Science Fair Project Encyclopedia
- Mongkut may also refer to to Vajiravudh (Rama VI), reigning title Phra Mongkut Klao Chaoyuhua.
King Mongkut (Rama IV), (October 18, 1804 - October 18, 1868) was king of Thailand from 1851 to 1868. Historians have widely regarded him as one of the most remarkable kings of the Chakri Dynasty. Prince Mongkut was the son of King Rama II and his first wife Queen Sri Suriyendra, whose first son died at birth in 1801. Prince Mongkut was five years old when his father succeeded to the throne in 1809. According to the law of succession, he was the first in line to the throne; but when his father died, his influential half-brother, Nangklao, was strongly supported by the nobility to assume the throne. Prince Mongkut decided to enter the Buddhist priesthood and travelled in exile to many locations in Thailand. Prince Mongkut spent the following twenty-seven years searching for Western knowledge; he had studied Latin, English, and astronomy with missionaries and sailors. Prince Mongkut would later be noted for his excellent command of English, although it is said that his younger brother, Vice-King Pinklao, could speak even better English.
After his twenty-seven years of pilgrimage, King Mongkut succeeded to the throne in 1851. He took the name Phra Chom Klao, although foreigners continued to call him Mongkut. His awareness of the threat from the British and French imperial powers, led him to many innovative activities. He ordered the nobility to wear shirts while attending his court; this was to show that Siam was no longer barbaric from the Western point of view. King Mongkut hired an English woman, Anna Leonowens, whose influence was later the subject of great Thai controversy, to be his sons' tutor. It is still debated how much this affected the worldview of one of his sons, Prince Chula, who succeeded to the throne. Anna claimed that her conversations with Prince Chula about human freedom, and her relating to him the story of Uncle Tom's Cabin, became the inspiration for his abolition of slavery almost 40 years later. Leonowens' story would become the inspiration for the American musical The King and I.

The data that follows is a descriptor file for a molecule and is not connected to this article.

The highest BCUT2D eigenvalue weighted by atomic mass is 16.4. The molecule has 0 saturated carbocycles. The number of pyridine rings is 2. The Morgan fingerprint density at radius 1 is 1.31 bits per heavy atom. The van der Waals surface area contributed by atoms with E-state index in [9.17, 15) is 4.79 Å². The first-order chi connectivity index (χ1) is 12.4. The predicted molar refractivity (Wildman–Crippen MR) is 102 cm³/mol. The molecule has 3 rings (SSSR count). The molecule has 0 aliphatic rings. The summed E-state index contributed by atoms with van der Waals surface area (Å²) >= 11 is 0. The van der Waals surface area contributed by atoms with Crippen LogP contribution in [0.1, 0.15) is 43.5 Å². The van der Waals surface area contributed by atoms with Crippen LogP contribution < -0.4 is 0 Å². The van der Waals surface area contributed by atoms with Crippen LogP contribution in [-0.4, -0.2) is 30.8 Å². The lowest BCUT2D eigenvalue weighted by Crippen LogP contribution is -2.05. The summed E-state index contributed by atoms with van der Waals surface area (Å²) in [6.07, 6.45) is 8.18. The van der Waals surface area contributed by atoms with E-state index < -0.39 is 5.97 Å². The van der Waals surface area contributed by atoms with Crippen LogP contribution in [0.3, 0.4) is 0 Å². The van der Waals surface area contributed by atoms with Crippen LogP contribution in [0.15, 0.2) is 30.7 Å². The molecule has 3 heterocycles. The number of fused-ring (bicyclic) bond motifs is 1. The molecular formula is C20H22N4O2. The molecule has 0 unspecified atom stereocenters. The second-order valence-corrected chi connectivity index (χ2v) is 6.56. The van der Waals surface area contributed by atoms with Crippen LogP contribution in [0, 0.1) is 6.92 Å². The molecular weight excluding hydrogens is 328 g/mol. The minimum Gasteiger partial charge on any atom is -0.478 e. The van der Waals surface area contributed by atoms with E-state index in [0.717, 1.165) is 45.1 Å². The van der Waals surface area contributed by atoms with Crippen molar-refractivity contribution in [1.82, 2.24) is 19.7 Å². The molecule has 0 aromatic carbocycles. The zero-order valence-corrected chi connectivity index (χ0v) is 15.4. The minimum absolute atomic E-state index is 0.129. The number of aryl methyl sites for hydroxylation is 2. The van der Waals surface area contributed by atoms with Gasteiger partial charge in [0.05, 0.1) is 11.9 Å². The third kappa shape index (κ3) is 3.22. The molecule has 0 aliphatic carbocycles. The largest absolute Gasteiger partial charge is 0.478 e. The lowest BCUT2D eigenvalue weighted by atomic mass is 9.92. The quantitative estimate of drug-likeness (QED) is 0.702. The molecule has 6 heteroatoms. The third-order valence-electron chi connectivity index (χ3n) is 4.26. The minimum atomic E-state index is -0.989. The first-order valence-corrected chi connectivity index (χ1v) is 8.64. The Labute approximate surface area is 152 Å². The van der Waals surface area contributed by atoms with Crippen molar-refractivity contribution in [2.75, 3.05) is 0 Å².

One of King Mongkut's last official duties came in 1868, when he invited the British consuls from Singapore to watch the solar eclipse, which Mongkut had predicted two years earlier, at Wakor district in Prachuap Khiri Khan province. This became perilous when Mongkut and Prince Chula were infected with malaria. The king died several days later, and was succeeded by his son, who survived the malaria.
Reportedly, Mongkut once remarked to a Christian missionary friend: "What you teach us to do is admirable, but what you teach us to believe is foolish".
- An image of King Mongkut
|Kings of Thailand||Succeeded by:|
(Rama V) the Great
The contents of this article is licensed from www.wikipedia.org under the GNU Free Documentation License. Click here to see the transparent copy and copyright details